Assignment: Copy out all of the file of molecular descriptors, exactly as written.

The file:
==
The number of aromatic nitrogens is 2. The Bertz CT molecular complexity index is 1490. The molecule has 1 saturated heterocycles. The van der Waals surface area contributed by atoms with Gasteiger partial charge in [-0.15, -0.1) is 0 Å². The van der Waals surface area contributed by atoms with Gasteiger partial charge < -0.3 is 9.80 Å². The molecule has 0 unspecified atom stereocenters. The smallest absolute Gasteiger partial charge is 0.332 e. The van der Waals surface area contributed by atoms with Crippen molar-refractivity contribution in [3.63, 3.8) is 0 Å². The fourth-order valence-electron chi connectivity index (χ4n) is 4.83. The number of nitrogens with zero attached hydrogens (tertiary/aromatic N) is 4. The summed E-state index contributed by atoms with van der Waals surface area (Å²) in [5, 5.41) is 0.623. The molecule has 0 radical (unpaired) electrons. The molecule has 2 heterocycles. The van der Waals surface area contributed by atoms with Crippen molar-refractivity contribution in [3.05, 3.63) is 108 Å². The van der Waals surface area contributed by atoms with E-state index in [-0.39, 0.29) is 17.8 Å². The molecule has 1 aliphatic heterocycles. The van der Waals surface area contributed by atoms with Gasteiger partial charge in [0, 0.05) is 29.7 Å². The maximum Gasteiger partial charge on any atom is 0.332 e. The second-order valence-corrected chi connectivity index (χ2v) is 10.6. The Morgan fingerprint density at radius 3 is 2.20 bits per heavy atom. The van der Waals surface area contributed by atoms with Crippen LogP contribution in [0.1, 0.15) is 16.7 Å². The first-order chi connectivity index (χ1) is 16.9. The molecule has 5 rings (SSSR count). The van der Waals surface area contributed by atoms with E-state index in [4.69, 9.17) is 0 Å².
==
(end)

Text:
The number of aromatic nitrogens is 2. The Bertz CT molecular complexity index is 1490. The molecule has 1 saturated heterocycles. The van der Waals surface area contributed by atoms with Gasteiger partial charge in [-0.15, -0.1) is 0 Å². The van der Waals surface area contributed by atoms with Gasteiger partial charge < -0.3 is 9.80 Å². The molecule has 0 unspecified atom stereocenters. The smallest absolute Gasteiger partial charge is 0.332 e. The van der Waals surface area contributed by atoms with Crippen molar-refractivity contribution in [3.63, 3.8) is 0 Å². The fourth-order valence-electron chi connectivity index (χ4n) is 4.83. The number of nitrogens with zero attached hydrogens (tertiary/aromatic N) is 4. The summed E-state index contributed by atoms with van der Waals surface area (Å²) in [5, 5.41) is 0.623. The molecule has 0 radical (unpaired) electrons. The molecule has 2 heterocycles. The van der Waals surface area contributed by atoms with Crippen molar-refractivity contribution in [3.05, 3.63) is 108 Å². The van der Waals surface area contributed by atoms with E-state index in [-0.39, 0.29) is 17.8 Å². The molecule has 1 aliphatic heterocycles. The van der Waals surface area contributed by atoms with Gasteiger partial charge in [0, 0.05) is 29.7 Å². The maximum Gasteiger partial charge on any atom is 0.332 e. The second-order valence-corrected chi connectivity index (χ2v) is 10.6. The Morgan fingerprint density at radius 3 is 2.20 bits per heavy atom. The van der Waals surface area contributed by atoms with Crippen LogP contribution in [0.1, 0.15) is 16.7 Å². The first-order chi connectivity index (χ1) is 16.9. The molecule has 5 rings (SSSR count). The van der Waals surface area contributed by atoms with E-state index in [4.69, 9.17) is 0 Å².